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Global Forest & Trade Network

Overview

Every business is in the forest business. Forests provide wood and paper products that companies and consumers use every day. But forests also provide vital ecological services, like filtering the air we breathe and purifying the water we drink. Local communities and species depend on these services for their very survival.

Deforestation is the single biggest threat to biodiversity and climatic stability. Nearly half of the planet’s original forests have been cut down and an area equivalent to almost 36 football fields of natural forest are lost every minute. Tropical forest loss is the leading cause of species extinctions and a leading contributor to climate change. Forest destruction releases more carbon dioxide than the world’s transportation sector.

Forests play a central role in the world’s economic health, as the forest products trade generates hundreds of billions of dollars annually. But demand for cheap wood and paper products has driven illegal logging and unsustainable logging in forests around the globe. WWF recognizes the private sector’s potential to shift that dynamic and contribute to the conservation of the world’s forests.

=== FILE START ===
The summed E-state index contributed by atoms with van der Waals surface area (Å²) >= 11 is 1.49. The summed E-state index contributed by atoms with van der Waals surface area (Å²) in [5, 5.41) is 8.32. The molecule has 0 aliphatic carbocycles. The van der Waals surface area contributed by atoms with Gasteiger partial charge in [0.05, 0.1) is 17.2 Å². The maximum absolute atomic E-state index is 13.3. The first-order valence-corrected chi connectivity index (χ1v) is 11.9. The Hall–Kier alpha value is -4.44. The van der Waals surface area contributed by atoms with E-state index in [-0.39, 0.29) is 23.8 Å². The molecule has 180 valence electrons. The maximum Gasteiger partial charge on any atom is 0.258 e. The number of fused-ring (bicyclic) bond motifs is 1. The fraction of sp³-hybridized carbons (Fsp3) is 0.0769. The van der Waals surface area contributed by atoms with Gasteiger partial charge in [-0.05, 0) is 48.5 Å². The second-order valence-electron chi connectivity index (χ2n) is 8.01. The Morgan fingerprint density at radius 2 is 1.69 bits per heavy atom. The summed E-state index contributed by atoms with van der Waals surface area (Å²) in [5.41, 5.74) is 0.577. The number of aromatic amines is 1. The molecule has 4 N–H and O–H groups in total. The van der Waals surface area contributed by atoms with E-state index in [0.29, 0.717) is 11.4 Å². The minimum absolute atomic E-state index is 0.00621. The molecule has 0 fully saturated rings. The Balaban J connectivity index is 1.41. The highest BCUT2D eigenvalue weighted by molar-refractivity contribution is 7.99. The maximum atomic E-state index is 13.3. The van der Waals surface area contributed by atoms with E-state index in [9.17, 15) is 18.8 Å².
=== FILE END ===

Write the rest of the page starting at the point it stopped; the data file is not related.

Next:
Priority Commodities

What's Behind the FSC Logo?

When you see that symbol, you don’t have to wonder whether pristine forests were destroyed to make the product or whether the workers wielding chainsaws were paid a living wage. Because when you see the FSC logo, you know the product can be traced back to a company that has been certified by the Forest Stewardship Council.

Forest where wood is harvested per FSC norms

What WWF Is Doing

WWF's GFTN program

Man marking timber which has been legally harvested by a company which participates in WWF's Global Forest Trade Network (GFTN) program in western Ghana.

Sharing Knowledge to Save Forests

WWF works with companies—and the companies work with each other—to develop responsible sourcing policies, analyze the forest origins of their products, identify and mitigate sourcing risks, eliminate unsustainable sources of wood, engage with suppliers, share best practices, and make good decisions that reduce their environmental footprint.

GFTN-NA participating companies also are focused on progressively increasing the volumes of Forest Stewardship Council (FSC)-certified and recycled material in their supply chains. The FSC—which WWF helped establish nearly 20 years ago—has the most rigorous forest management standards for environmental and social responsibility.

Launched in 2006, GFTN-NA is part of a global program spanning 27 countries. GFTN-NA includes 10 companies across several forest product sectors. All are contributing to healthy forests through the creation and implementation of comprehensive programs related to responsible sourcing of forestry products. They serve as a model for others in their sector and across the globe.

GFTN-NA participants are also active on the policy front. Most are advocates for the Lacey Act, created in 1900 and amended in 2008 to include the prohibition of illegal timber and timber products from entering the US market. GFTN-NA participants are working with WWF to ensure full implementation of the 2008 amendments. The amendments are inspiring companies to make smarter sourcing decisions and monitor their global timber supply chains to avoid any illegal timber.

Expanding Its Reach